How many candela in 1 picocandela?
The answer is 1.0E-12.
We assume you are converting between **candela** and **picocandela**.
You can view more details on each measurement unit:
candela or
picocandela
The SI base unit for **luminous intensity** is the candela.
1 candela is equal to 1000000000000 picocandela.
Note that rounding errors may occur, so always check the results.
Use this page to learn how to convert between candelas and picocandelas.
Type in your own numbers in the form to convert the units!

1 candela to picocandela = 1000000000000 picocandela

2 candela to picocandela = 2000000000000 picocandela

3 candela to picocandela = 3000000000000 picocandela

4 candela to picocandela = 4000000000000 picocandela

5 candela to picocandela = 5000000000000 picocandela

6 candela to picocandela = 6000000000000 picocandela

7 candela to picocandela = 7000000000000 picocandela

8 candela to picocandela = 8000000000000 picocandela

9 candela to picocandela = 9000000000000 picocandela

10 candela to picocandela = 10000000000000 picocandela

You can do the reverse unit conversion from picocandela to candela, or enter any two units below:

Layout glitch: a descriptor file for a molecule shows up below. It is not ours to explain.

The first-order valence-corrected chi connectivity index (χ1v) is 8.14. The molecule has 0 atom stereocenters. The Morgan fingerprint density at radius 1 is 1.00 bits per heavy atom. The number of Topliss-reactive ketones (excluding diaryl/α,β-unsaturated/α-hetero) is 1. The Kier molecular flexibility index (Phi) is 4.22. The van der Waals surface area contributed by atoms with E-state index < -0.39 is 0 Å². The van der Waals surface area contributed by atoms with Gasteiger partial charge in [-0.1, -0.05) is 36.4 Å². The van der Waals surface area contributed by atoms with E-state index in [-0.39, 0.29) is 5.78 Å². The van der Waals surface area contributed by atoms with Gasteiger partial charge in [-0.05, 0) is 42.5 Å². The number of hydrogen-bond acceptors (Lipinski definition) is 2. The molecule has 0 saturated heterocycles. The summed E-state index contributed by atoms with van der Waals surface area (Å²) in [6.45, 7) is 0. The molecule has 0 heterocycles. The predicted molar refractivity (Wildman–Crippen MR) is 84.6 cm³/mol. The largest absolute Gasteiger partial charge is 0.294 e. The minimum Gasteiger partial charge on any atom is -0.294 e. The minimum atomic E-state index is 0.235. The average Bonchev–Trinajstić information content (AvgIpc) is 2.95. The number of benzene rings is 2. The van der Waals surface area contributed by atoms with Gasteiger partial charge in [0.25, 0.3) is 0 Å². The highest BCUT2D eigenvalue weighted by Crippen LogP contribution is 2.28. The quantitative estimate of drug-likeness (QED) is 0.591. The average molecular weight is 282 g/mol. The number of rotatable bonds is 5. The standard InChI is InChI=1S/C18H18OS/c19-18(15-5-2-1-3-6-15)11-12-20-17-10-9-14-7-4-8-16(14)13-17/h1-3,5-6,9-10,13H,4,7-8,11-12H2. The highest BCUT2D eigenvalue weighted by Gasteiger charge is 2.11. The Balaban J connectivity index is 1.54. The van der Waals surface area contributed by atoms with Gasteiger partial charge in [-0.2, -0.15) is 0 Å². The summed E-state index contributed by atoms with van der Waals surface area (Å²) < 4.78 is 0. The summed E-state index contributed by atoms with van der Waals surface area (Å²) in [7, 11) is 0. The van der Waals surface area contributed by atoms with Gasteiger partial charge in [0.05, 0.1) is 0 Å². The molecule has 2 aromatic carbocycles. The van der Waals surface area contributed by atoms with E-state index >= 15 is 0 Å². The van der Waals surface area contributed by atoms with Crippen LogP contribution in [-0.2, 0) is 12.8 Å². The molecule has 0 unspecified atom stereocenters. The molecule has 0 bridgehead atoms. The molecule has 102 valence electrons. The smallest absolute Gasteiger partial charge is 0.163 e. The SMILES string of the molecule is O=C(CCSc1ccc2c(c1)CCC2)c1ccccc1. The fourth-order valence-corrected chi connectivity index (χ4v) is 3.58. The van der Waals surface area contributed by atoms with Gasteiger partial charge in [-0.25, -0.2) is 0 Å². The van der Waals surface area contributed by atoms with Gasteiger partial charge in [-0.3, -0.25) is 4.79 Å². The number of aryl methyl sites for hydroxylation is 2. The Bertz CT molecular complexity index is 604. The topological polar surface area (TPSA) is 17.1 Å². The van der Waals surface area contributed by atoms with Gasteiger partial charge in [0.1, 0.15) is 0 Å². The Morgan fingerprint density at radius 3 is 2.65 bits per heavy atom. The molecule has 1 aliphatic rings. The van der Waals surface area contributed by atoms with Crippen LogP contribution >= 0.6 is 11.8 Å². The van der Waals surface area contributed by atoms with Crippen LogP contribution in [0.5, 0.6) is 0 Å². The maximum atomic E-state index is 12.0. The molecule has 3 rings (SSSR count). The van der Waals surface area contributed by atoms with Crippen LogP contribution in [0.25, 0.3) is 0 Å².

The candela (symbol: cd) is the SI base unit of luminous intensity. It is the power emitted by a light source in a particular direction, weighted by the luminosity function. A common candle emits light with a luminous intensity of roughly one candela. The candela is officially defined as the luminous intensity of a source that emits monochromatic radiation of frequency 540×10^{12} hertz and that has a radiant intensity of 1/683 watt per steradian.

The SI prefix "pico" represents a factor of
10^{-12}, or in exponential notation, 1E-12.

So 1 picocandela = 10^{-12} candelas.

The definition of a candela is as follows:

The candela (symbol: cd) is the SI base unit of luminous intensity. It is the power emitted by a light source in a particular direction, weighted by the luminosity function. A common candle emits light with a luminous intensity of roughly one candela. The candela is officially defined as the luminous intensity of a source that emits monochromatic radiation of frequency 540×10^{12} hertz and that has a radiant intensity of 1/683 watt per steradian.

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